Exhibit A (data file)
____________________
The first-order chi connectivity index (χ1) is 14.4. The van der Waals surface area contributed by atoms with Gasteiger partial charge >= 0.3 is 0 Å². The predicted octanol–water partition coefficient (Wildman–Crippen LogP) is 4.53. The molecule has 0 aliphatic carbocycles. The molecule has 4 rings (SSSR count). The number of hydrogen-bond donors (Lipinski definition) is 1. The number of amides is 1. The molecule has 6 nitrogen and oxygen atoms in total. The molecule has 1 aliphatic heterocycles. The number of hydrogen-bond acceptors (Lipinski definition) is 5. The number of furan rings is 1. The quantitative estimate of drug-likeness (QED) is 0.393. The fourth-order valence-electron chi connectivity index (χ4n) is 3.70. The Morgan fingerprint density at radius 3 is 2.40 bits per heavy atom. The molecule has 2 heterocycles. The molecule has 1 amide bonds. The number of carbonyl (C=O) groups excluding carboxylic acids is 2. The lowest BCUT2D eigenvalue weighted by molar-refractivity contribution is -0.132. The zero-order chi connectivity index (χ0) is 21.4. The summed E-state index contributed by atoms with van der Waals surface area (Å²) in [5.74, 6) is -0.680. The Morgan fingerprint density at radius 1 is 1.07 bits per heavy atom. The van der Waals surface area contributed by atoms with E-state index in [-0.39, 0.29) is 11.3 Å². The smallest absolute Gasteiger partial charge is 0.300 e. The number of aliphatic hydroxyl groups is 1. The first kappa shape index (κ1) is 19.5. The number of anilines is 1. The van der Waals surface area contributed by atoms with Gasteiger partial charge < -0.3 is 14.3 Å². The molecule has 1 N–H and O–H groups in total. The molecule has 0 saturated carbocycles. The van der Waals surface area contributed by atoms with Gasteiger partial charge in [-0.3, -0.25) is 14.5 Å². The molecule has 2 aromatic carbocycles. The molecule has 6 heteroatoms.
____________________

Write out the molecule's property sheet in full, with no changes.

The first-order chi connectivity index (χ1) is 14.4. The van der Waals surface area contributed by atoms with Gasteiger partial charge >= 0.3 is 0 Å². The predicted octanol–water partition coefficient (Wildman–Crippen LogP) is 4.53. The molecule has 0 aliphatic carbocycles. The molecule has 4 rings (SSSR count). The number of hydrogen-bond donors (Lipinski definition) is 1. The number of amides is 1. The molecule has 6 nitrogen and oxygen atoms in total. The molecule has 1 aliphatic heterocycles. The number of hydrogen-bond acceptors (Lipinski definition) is 5. The number of furan rings is 1. The quantitative estimate of drug-likeness (QED) is 0.393. The fourth-order valence-electron chi connectivity index (χ4n) is 3.70. The Morgan fingerprint density at radius 3 is 2.40 bits per heavy atom. The molecule has 2 heterocycles. The molecule has 1 amide bonds. The number of carbonyl (C=O) groups excluding carboxylic acids is 2. The lowest BCUT2D eigenvalue weighted by molar-refractivity contribution is -0.132. The zero-order chi connectivity index (χ0) is 21.4. The summed E-state index contributed by atoms with van der Waals surface area (Å²) in [5.74, 6) is -0.680. The Morgan fingerprint density at radius 1 is 1.07 bits per heavy atom. The van der Waals surface area contributed by atoms with E-state index in [-0.39, 0.29) is 11.3 Å². The smallest absolute Gasteiger partial charge is 0.300 e. The number of aliphatic hydroxyl groups is 1. The first kappa shape index (κ1) is 19.5. The number of anilines is 1. The van der Waals surface area contributed by atoms with Gasteiger partial charge < -0.3 is 14.3 Å². The molecule has 1 N–H and O–H groups in total. The molecule has 0 saturated carbocycles. The van der Waals surface area contributed by atoms with Gasteiger partial charge in [-0.3, -0.25) is 14.5 Å². The molecule has 2 aromatic carbocycles. The molecule has 6 heteroatoms.